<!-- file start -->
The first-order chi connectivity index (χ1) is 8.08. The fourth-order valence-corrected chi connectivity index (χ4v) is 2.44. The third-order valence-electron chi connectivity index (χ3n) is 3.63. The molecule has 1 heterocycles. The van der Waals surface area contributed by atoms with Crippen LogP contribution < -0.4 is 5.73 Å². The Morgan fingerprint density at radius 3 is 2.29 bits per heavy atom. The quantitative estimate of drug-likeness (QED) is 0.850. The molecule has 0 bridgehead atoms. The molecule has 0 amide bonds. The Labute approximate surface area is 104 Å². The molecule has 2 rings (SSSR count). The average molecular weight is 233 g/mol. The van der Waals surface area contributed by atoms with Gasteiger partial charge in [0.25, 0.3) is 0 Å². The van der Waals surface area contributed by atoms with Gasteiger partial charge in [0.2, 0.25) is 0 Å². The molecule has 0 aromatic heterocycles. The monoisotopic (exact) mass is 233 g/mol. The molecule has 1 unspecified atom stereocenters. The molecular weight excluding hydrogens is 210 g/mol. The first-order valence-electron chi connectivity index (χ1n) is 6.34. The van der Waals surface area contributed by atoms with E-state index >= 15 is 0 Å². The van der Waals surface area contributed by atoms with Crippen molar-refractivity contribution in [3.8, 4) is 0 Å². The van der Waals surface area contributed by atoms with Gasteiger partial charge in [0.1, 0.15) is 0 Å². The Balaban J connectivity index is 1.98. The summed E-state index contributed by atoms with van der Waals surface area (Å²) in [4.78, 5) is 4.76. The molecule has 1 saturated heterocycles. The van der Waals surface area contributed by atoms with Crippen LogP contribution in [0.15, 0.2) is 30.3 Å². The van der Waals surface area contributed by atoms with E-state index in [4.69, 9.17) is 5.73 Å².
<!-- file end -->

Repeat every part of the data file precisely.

The first-order chi connectivity index (χ1) is 8.08. The fourth-order valence-corrected chi connectivity index (χ4v) is 2.44. The third-order valence-electron chi connectivity index (χ3n) is 3.63. The molecule has 1 heterocycles. The van der Waals surface area contributed by atoms with Crippen LogP contribution < -0.4 is 5.73 Å². The Morgan fingerprint density at radius 3 is 2.29 bits per heavy atom. The quantitative estimate of drug-likeness (QED) is 0.850. The molecule has 0 bridgehead atoms. The molecule has 0 amide bonds. The Labute approximate surface area is 104 Å². The molecule has 2 rings (SSSR count). The average molecular weight is 233 g/mol. The van der Waals surface area contributed by atoms with Gasteiger partial charge in [0.25, 0.3) is 0 Å². The van der Waals surface area contributed by atoms with Gasteiger partial charge in [0.2, 0.25) is 0 Å². The molecule has 0 aromatic heterocycles. The monoisotopic (exact) mass is 233 g/mol. The molecule has 1 unspecified atom stereocenters. The molecular weight excluding hydrogens is 210 g/mol. The first-order valence-electron chi connectivity index (χ1n) is 6.34. The van der Waals surface area contributed by atoms with E-state index >= 15 is 0 Å². The van der Waals surface area contributed by atoms with Crippen molar-refractivity contribution in [3.8, 4) is 0 Å². The van der Waals surface area contributed by atoms with Gasteiger partial charge in [0.1, 0.15) is 0 Å². The Balaban J connectivity index is 1.98. The summed E-state index contributed by atoms with van der Waals surface area (Å²) in [4.78, 5) is 4.76. The molecule has 1 saturated heterocycles. The van der Waals surface area contributed by atoms with Crippen LogP contribution in [0.15, 0.2) is 30.3 Å². The van der Waals surface area contributed by atoms with E-state index in [4.69, 9.17) is 5.73 Å².